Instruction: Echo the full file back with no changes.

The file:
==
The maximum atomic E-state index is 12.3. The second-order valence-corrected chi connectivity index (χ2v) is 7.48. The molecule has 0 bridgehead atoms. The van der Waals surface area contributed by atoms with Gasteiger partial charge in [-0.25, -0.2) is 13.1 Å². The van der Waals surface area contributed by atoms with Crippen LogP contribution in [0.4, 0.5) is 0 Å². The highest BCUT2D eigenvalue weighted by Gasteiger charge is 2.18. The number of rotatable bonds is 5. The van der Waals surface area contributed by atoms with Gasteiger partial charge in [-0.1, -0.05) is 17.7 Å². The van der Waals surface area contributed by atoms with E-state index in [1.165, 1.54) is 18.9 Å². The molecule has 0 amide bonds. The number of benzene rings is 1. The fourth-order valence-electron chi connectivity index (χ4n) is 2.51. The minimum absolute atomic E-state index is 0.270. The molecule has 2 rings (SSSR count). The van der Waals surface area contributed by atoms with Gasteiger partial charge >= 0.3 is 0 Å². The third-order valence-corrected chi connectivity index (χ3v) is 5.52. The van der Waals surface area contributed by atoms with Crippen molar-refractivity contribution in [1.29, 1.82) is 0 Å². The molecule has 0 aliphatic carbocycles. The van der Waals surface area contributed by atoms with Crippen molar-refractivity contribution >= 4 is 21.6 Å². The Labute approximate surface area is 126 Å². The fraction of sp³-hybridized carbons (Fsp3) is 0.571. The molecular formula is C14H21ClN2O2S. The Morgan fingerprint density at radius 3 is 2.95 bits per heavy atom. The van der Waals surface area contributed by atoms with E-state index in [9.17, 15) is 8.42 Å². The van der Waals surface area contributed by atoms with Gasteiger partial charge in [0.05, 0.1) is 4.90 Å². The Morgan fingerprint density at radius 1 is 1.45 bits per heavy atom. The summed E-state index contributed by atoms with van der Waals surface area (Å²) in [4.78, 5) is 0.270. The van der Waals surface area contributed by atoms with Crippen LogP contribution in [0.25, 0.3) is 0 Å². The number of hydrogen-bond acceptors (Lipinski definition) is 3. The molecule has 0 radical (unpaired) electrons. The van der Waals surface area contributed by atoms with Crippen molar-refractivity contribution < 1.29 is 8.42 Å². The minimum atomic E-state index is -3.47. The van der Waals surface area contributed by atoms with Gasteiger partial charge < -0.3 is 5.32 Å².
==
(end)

The maximum atomic E-state index is 12.3. The second-order valence-corrected chi connectivity index (χ2v) is 7.48. The molecule has 0 bridgehead atoms. The van der Waals surface area contributed by atoms with Gasteiger partial charge in [-0.25, -0.2) is 13.1 Å². The van der Waals surface area contributed by atoms with Crippen LogP contribution in [0.4, 0.5) is 0 Å². The highest BCUT2D eigenvalue weighted by Gasteiger charge is 2.18. The number of rotatable bonds is 5. The van der Waals surface area contributed by atoms with Gasteiger partial charge in [-0.1, -0.05) is 17.7 Å². The van der Waals surface area contributed by atoms with E-state index in [1.165, 1.54) is 18.9 Å². The molecule has 0 amide bonds. The number of benzene rings is 1. The fourth-order valence-electron chi connectivity index (χ4n) is 2.51. The minimum absolute atomic E-state index is 0.270. The molecule has 2 rings (SSSR count). The van der Waals surface area contributed by atoms with Gasteiger partial charge >= 0.3 is 0 Å². The third-order valence-corrected chi connectivity index (χ3v) is 5.52. The van der Waals surface area contributed by atoms with Crippen molar-refractivity contribution in [1.29, 1.82) is 0 Å². The molecule has 0 aliphatic carbocycles. The van der Waals surface area contributed by atoms with Crippen molar-refractivity contribution >= 4 is 21.6 Å². The Labute approximate surface area is 126 Å². The fraction of sp³-hybridized carbons (Fsp3) is 0.571. The molecular formula is C14H21ClN2O2S. The Morgan fingerprint density at radius 3 is 2.95 bits per heavy atom. The van der Waals surface area contributed by atoms with E-state index in [9.17, 15) is 8.42 Å². The van der Waals surface area contributed by atoms with Gasteiger partial charge in [0.05, 0.1) is 4.90 Å². The Morgan fingerprint density at radius 1 is 1.45 bits per heavy atom. The summed E-state index contributed by atoms with van der Waals surface area (Å²) in [4.78, 5) is 0.270. The van der Waals surface area contributed by atoms with Crippen LogP contribution in [0.25, 0.3) is 0 Å². The number of hydrogen-bond acceptors (Lipinski definition) is 3. The molecule has 0 radical (unpaired) electrons. The van der Waals surface area contributed by atoms with Crippen molar-refractivity contribution < 1.29 is 8.42 Å². The minimum atomic E-state index is -3.47. The van der Waals surface area contributed by atoms with Gasteiger partial charge < -0.3 is 5.32 Å².